This year had a lot of first’s for me so far.  On Saturday was my first ever bachelorette party for my dear friend Ari, which was crazy fun.  I think this picture sums up the events pretty well.

They don’t usually dress in all tights and leggings, just so you know.  I don’t know if this conveys the stripper poles, pretty insane UES dinner, and bottles of Grey Goose and Johnny Walker involved…  but now it’s all out.  In the midst of the grinding and air humping, I get a text from Lucy “can’t help making kimchi stew, come over in the morning, bring laver (sea weed).”

Sunday morning, I reluctantly digged myself out of the comforter cave.  Like a small animal leaving its nest after a hibernation, I rubbed by face with no soap or water and dragged myself out in search of nourishment 2 1/2 blocks, to Lucy’s house where my all time favorite comfort food was waiting.

Our breakfast only consisted of the soup, rice, and laver, and it’s just what I needed.  I provided a link to a video instruction on making kimchi stew when I talked about making our own kimchi. But this one was drastically different than any kimchi stew that I am used to.  It was made with well-fermented kimchi that she washed, and stir fried in "butter" before adding broth, which was rich with flavors from mushroom.  She also added carrots to add sweetness without using sugar as it is normally.*  It tasted a lot like vegetable soup, which I liked a lot.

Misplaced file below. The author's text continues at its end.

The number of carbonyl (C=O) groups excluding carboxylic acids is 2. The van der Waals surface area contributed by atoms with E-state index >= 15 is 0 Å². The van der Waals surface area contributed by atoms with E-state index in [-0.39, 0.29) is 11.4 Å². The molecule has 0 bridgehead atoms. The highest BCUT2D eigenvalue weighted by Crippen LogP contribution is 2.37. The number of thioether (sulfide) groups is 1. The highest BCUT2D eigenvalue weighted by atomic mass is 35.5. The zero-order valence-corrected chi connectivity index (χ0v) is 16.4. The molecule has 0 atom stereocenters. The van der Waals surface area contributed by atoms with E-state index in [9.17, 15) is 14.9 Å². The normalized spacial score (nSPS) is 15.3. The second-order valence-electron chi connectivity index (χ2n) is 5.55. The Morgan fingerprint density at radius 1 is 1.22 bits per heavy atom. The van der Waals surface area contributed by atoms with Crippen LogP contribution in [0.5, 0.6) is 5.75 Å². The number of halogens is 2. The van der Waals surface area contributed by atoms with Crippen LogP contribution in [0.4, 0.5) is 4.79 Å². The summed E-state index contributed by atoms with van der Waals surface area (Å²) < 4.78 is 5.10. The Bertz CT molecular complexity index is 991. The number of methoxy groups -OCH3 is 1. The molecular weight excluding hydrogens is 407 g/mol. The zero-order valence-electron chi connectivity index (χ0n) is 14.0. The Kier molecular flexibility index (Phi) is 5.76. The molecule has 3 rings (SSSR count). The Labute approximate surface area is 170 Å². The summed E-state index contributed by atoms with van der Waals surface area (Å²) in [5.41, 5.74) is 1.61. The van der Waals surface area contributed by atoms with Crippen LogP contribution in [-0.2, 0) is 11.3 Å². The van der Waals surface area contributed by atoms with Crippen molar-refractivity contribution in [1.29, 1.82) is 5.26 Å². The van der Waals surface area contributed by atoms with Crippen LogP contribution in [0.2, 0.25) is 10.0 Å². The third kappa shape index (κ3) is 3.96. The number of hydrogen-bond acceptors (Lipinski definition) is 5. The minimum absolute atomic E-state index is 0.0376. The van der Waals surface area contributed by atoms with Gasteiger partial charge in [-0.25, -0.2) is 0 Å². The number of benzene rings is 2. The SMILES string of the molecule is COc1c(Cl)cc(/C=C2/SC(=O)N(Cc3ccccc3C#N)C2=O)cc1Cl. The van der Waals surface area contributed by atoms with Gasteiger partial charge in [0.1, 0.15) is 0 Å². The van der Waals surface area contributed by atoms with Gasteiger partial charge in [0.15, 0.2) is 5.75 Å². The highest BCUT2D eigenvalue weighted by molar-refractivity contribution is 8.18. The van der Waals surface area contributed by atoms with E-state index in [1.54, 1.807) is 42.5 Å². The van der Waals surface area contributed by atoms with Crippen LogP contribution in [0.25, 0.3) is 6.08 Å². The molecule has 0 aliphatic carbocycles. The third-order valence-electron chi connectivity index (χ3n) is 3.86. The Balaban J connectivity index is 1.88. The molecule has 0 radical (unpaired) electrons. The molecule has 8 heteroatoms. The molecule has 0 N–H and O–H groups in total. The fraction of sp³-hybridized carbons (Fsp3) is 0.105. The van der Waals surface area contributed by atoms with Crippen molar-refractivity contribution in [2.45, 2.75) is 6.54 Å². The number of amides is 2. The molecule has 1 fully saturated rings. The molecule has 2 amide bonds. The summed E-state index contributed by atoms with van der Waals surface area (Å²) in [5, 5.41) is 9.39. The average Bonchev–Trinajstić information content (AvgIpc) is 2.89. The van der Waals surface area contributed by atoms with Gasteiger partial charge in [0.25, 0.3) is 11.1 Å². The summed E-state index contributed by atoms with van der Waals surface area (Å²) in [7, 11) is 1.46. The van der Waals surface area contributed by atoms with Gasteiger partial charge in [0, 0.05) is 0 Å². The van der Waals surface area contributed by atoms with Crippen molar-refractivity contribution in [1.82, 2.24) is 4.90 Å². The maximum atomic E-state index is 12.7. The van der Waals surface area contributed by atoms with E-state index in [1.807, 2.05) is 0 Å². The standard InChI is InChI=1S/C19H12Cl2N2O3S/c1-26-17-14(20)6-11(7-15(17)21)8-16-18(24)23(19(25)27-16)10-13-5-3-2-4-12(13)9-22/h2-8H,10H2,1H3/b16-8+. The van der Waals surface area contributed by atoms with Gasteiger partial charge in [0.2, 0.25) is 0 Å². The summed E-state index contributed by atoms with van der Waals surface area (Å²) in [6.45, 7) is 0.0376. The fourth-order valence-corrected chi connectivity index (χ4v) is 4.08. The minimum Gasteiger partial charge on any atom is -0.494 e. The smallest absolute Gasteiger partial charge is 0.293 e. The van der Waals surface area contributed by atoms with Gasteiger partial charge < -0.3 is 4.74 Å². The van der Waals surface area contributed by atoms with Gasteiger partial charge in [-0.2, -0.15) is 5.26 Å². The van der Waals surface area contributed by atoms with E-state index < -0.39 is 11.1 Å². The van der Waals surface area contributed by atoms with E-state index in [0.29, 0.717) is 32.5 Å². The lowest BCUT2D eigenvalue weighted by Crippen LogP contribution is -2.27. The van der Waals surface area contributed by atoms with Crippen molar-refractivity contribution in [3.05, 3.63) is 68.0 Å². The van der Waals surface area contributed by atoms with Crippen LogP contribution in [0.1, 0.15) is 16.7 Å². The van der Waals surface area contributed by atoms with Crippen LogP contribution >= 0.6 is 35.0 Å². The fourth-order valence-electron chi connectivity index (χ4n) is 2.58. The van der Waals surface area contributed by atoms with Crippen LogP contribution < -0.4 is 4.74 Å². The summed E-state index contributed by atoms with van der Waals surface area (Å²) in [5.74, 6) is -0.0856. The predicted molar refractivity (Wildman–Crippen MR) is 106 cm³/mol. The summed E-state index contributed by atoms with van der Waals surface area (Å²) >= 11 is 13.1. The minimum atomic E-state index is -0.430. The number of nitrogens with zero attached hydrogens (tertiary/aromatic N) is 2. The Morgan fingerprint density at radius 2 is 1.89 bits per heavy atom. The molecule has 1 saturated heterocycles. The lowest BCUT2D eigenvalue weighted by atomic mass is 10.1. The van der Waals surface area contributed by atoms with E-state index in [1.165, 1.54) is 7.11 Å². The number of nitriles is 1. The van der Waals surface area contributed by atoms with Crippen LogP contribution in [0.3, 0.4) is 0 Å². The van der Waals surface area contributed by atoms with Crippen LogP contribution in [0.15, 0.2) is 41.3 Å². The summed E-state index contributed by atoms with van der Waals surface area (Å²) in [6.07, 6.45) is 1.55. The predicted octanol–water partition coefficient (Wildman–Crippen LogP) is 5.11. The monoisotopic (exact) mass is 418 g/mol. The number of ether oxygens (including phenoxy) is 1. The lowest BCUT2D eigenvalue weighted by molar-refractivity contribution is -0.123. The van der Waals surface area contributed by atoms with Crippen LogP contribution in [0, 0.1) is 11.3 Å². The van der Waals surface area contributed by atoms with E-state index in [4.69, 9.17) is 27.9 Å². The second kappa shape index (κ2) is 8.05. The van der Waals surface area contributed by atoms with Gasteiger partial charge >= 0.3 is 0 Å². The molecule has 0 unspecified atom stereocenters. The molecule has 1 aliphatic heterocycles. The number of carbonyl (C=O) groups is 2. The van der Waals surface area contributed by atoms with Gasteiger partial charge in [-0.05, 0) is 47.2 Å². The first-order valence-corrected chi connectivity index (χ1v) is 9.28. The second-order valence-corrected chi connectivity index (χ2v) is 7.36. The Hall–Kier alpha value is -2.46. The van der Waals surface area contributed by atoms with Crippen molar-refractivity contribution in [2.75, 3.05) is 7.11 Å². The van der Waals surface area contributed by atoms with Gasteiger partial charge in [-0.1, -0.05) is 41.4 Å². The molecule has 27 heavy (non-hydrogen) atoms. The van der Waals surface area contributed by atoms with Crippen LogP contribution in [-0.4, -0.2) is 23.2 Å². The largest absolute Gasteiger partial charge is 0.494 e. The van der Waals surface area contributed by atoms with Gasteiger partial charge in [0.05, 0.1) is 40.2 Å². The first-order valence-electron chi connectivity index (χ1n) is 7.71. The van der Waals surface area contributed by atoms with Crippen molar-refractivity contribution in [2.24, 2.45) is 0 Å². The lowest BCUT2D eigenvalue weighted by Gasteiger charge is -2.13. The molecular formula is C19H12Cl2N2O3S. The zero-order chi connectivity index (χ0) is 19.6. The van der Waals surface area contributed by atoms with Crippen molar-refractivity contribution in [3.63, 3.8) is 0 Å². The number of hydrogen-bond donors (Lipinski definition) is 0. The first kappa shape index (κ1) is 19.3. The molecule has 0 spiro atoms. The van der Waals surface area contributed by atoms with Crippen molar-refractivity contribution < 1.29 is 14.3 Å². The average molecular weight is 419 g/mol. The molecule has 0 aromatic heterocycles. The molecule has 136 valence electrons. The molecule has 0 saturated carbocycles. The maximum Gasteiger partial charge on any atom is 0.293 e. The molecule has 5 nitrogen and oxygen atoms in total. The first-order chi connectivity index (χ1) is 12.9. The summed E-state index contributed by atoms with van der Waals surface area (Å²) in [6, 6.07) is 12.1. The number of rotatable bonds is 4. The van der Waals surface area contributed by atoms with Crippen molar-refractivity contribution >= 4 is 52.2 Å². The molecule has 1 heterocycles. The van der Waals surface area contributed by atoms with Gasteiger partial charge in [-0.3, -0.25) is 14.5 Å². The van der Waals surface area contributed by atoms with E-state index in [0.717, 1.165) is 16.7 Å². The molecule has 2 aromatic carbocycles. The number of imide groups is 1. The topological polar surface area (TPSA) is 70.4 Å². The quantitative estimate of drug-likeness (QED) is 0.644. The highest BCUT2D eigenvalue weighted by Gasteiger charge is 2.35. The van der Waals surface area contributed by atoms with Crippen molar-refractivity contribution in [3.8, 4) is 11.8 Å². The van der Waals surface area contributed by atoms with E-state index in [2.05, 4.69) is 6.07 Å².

Anyway, it’s really true that you’re in a constant self realization.  Who knew I would have so much fun at a bachelorette party?  And who knew that I would be so happy to be devouring vegetable soup tasting kimchi stew?  I wish every weekend was a bachelorette weekend.  Sort of.

*If you are new to this crazy world of Korean food, and want to try making your own kimchi stew, I suggest starting out with the most traditional way, so that you get an idea of how it’s supposed to be.  Use this recipe, and substitute the meat portion to mushrooms.

Filed under: kimchi  korean  soup  friends 








I MADE MY OWN KIMCHI!!!!!